There’s no getting around it: Millennials are digital natives and the rest of us aren’t. Older generations in the office have the experience and at least some of the wisdom, but it would be hard to match the wiredness of the youngest working generation.
But we’re all part of the here-and-now hyperconnectivity, and anybody claiming to be a PR professional today has to be seriously up to speed with all things digital.
Still, different generations of PR professionals approach the art and science of newscrafting in their own ways. Based on what I’ve seen over my years as a millennial-watcher, a spotter of generational trends, a boss, and, yes, even once the youngest person in the room (you know that story about Bill Clinton as Rip Van Winkle—one day Mr. C woke up and discovered he had gone from youngsta to oldster? Well, that’s me), here’s a quick run-through of how I see the differences playing out based on the six decades in which today’s workforce were born:
Born in the 1940s: This group spent its early years in a highly regulated and predictable media environment: TV, radio, movies, vinyl. Period. They grew up on stories that stuck with the classic certainties of good versus bad and beginning–middle–ending (usually a happy one). The prevailing view of the world was black and white—not just because of monochrome TV images, but also because of the Cold War (evil communism versus good democracy) and simple Hollywood narratives (cops versus robbers, white hats versus black hats). Racism and sexism were widespread, unconscious and unquestioned. Technology was a twinkle in a few eyes.
Their expectation: Audiences are attentive, passive and respect voices of authority.
Born in the 1950s: Their early years were also spent in a regulated and stable media environment: TV, radio, movies, vinyl. By this group’s teens, things were getting turbulent and stories of good versus bad were being challenged. Opposition to the Vietnam War fueled countercultural storylines. Racism and sexism were still widespread and still mostly unconscious, but they were beginning to be questioned. Technology was color TV, portable (transistor) radios and the space race.
Their expectation: Audiences are interested and occasionally questioning but ultimately open to being convinced by the right authority.
Born in the 1960s: This group was raised in an environment in which media channels were stable but media content was increasingly pushing the boundaries. Their teens were rocked by news of high-level political turbulence (Nixon impeachment, Middle East), energy problems (OPEC, Love Canal) and stories of conspiracies. Nothing was what it seemed, and nobody could be trusted. Racism and sexism were being challenged. Technology was getting personal and fun—remember the original calculators and console games?
Their expectation: Audiences are either suckers or skeptics. Convincing them takes a touch of irony that the suckers won’t notice and the skeptics will appreciate.
(And those of us born in the ’50s and ’60s will sound as dumb as my mom did when she said, “Groovy” when we opine about virtuality and, yes, reality, since who knows what’s real unless it’s experienced through a generational spin?)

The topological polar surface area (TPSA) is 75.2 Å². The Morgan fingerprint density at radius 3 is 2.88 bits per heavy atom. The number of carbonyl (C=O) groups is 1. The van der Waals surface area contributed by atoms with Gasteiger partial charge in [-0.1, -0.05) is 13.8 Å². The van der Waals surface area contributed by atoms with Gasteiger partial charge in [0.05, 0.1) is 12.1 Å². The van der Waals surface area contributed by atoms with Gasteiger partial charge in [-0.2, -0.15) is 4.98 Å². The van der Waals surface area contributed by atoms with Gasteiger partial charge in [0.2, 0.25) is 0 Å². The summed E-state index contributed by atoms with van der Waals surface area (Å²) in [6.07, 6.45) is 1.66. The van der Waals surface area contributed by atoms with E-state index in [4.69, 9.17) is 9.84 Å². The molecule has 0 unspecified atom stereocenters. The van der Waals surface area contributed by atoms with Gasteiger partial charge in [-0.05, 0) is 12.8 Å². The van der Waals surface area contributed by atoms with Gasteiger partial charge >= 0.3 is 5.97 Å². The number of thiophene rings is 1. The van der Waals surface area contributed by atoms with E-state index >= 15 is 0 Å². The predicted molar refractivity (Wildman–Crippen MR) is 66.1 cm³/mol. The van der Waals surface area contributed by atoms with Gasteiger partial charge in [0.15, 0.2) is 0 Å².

Born in the 1970s: Raised in an environment where colorful media content worked hard to entertain and inform (“Sesame Street,” for starters), this group in its teens saw a world that was through with uncertainty and embraced simple narratives like U.S. President Reagan’s: Good would triumph over evil, and any problem could be solved with free enterprise, hard work and shopping. It seemed as if racism and sexism were solved, but they carried on under the radar. Technology: Sony’s Walkman and cassette tapes, early desktop computers.
Their expectation: Audiences are looking for simple narratives that end well and for voices of credible authority to reassure them.
Born in the 1980s: Raised in an environment in which media channels were starting to proliferate, they watched as MTV provided both the soundtrack and video background to people’s lives; CNN was always there for news. Their teens were a mix of go-go economic optimism and political seesawing (in the U.S., President Clinton was both hero and villain). Questions of race and gender were back on the agenda. Computers and the Internet gripped the nation, gaming went mainstream and Silicon Valley was the coolest place on the planet.
Their expectation: Audiences are restless and easily switch between technologies. To be influenced, they need to be entertained and engaged with information presented in multiple complementary ways.
Born in the 1990s: Raised in an immersive multichannel media environment of personal computers, cellphones and the Web, this group saw a world with angst as the norm; 9/11 was followed by terrorist fears, wars in Afghanistan and Iraq, and the financial meltdown, not to mention climate change and lowered lifestyle expectations. Diversity was the air they breathed—and not just in terms of race and gender, but religion and sexual orientation, too. Technology became portable, always on, always connected and constantly upgraded. Games set new levels of narrative complexity.
Their expectation: Audiences are there all the time somewhere—more likely on a mobile device than not. To be influenced, they must be engaged in conversation and sharing information they find worthwhile.
As millennials become a bigger part of the PR workforce and a bigger part of the market, PR’s approach to newscrafting is being revolutionized. Storylines can’t be created anymore with a simple A-to-B linear logic, because audiences can no longer be expected to access them in an orderly time sequence. We now have to craft news that can loop back and forth in time and morph between media platforms, linked together by a single narrative thread.
Marian Salzman is CEO of Havas PR.